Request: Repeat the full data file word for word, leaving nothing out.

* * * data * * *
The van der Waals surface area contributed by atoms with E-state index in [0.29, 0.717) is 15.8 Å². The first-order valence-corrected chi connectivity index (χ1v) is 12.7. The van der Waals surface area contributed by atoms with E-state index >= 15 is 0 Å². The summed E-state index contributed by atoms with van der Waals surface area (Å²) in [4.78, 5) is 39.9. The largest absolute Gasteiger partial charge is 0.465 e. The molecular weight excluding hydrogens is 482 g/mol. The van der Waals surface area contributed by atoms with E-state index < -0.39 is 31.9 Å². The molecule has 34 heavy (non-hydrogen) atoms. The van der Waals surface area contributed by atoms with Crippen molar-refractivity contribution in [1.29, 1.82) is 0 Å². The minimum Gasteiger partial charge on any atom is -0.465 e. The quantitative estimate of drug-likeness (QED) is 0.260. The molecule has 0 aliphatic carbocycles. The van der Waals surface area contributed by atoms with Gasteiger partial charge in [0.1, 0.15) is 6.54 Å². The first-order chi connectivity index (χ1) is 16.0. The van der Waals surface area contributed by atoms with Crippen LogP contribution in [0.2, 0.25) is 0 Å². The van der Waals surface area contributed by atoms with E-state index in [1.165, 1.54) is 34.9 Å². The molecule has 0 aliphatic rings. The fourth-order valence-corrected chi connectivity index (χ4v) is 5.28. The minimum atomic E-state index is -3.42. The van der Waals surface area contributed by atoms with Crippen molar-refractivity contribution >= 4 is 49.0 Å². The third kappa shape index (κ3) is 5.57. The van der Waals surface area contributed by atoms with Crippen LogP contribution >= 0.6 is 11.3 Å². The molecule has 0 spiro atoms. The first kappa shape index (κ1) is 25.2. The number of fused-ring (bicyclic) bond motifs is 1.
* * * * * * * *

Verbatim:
The van der Waals surface area contributed by atoms with E-state index in [0.29, 0.717) is 15.8 Å². The first-order valence-corrected chi connectivity index (χ1v) is 12.7. The van der Waals surface area contributed by atoms with E-state index >= 15 is 0 Å². The summed E-state index contributed by atoms with van der Waals surface area (Å²) in [4.78, 5) is 39.9. The largest absolute Gasteiger partial charge is 0.465 e. The molecular weight excluding hydrogens is 482 g/mol. The van der Waals surface area contributed by atoms with E-state index < -0.39 is 31.9 Å². The molecule has 34 heavy (non-hydrogen) atoms. The van der Waals surface area contributed by atoms with Crippen molar-refractivity contribution in [1.29, 1.82) is 0 Å². The minimum Gasteiger partial charge on any atom is -0.465 e. The quantitative estimate of drug-likeness (QED) is 0.260. The molecule has 0 aliphatic carbocycles. The van der Waals surface area contributed by atoms with Gasteiger partial charge in [0.1, 0.15) is 6.54 Å². The first-order chi connectivity index (χ1) is 16.0. The van der Waals surface area contributed by atoms with Crippen LogP contribution in [0.2, 0.25) is 0 Å². The van der Waals surface area contributed by atoms with E-state index in [1.165, 1.54) is 34.9 Å². The molecule has 0 aliphatic rings. The fourth-order valence-corrected chi connectivity index (χ4v) is 5.28. The minimum atomic E-state index is -3.42. The van der Waals surface area contributed by atoms with Crippen molar-refractivity contribution >= 4 is 49.0 Å². The third kappa shape index (κ3) is 5.57. The van der Waals surface area contributed by atoms with Crippen LogP contribution >= 0.6 is 11.3 Å². The molecule has 0 spiro atoms. The first kappa shape index (κ1) is 25.2. The number of fused-ring (bicyclic) bond motifs is 1.